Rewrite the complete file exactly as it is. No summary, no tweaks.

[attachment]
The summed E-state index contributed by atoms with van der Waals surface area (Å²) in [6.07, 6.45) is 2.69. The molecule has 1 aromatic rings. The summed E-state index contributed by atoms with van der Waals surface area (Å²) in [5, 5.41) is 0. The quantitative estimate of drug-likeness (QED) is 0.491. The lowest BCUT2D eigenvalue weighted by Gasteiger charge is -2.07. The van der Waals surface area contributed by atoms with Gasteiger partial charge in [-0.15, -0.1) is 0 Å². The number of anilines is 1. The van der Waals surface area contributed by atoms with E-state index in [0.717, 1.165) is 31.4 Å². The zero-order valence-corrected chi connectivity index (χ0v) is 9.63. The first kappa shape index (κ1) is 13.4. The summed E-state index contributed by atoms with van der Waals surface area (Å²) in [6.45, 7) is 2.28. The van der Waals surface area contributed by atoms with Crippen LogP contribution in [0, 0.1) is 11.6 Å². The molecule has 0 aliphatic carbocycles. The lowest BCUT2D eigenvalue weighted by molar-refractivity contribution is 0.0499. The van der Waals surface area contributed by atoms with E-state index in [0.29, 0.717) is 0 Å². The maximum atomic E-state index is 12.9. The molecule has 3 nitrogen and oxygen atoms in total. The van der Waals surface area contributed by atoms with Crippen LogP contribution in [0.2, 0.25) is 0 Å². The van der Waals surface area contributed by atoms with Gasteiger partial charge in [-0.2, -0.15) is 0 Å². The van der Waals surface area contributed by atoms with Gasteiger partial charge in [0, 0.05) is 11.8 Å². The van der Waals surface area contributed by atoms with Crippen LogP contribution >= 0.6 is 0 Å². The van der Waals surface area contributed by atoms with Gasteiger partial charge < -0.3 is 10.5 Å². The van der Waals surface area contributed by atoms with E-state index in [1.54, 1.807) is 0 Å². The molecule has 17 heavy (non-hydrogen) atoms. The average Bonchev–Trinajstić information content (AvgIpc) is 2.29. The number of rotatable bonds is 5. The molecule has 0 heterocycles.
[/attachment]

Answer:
The summed E-state index contributed by atoms with van der Waals surface area (Å²) in [6.07, 6.45) is 2.69. The molecule has 1 aromatic rings. The summed E-state index contributed by atoms with van der Waals surface area (Å²) in [5, 5.41) is 0. The quantitative estimate of drug-likeness (QED) is 0.491. The lowest BCUT2D eigenvalue weighted by Gasteiger charge is -2.07. The van der Waals surface area contributed by atoms with Gasteiger partial charge in [-0.15, -0.1) is 0 Å². The number of anilines is 1. The van der Waals surface area contributed by atoms with E-state index in [0.717, 1.165) is 31.4 Å². The zero-order valence-corrected chi connectivity index (χ0v) is 9.63. The first kappa shape index (κ1) is 13.4. The summed E-state index contributed by atoms with van der Waals surface area (Å²) in [6.45, 7) is 2.28. The van der Waals surface area contributed by atoms with Crippen LogP contribution in [0, 0.1) is 11.6 Å². The molecule has 0 aliphatic carbocycles. The lowest BCUT2D eigenvalue weighted by molar-refractivity contribution is 0.0499. The van der Waals surface area contributed by atoms with E-state index in [0.29, 0.717) is 0 Å². The maximum atomic E-state index is 12.9. The molecule has 3 nitrogen and oxygen atoms in total. The van der Waals surface area contributed by atoms with Crippen LogP contribution in [0.2, 0.25) is 0 Å². The van der Waals surface area contributed by atoms with Gasteiger partial charge in [-0.2, -0.15) is 0 Å². The van der Waals surface area contributed by atoms with Gasteiger partial charge in [0, 0.05) is 11.8 Å². The van der Waals surface area contributed by atoms with Crippen LogP contribution >= 0.6 is 0 Å². The van der Waals surface area contributed by atoms with Gasteiger partial charge < -0.3 is 10.5 Å². The van der Waals surface area contributed by atoms with E-state index in [1.54, 1.807) is 0 Å². The molecule has 17 heavy (non-hydrogen) atoms. The average Bonchev–Trinajstić information content (AvgIpc) is 2.29. The number of rotatable bonds is 5. The molecule has 0 heterocycles.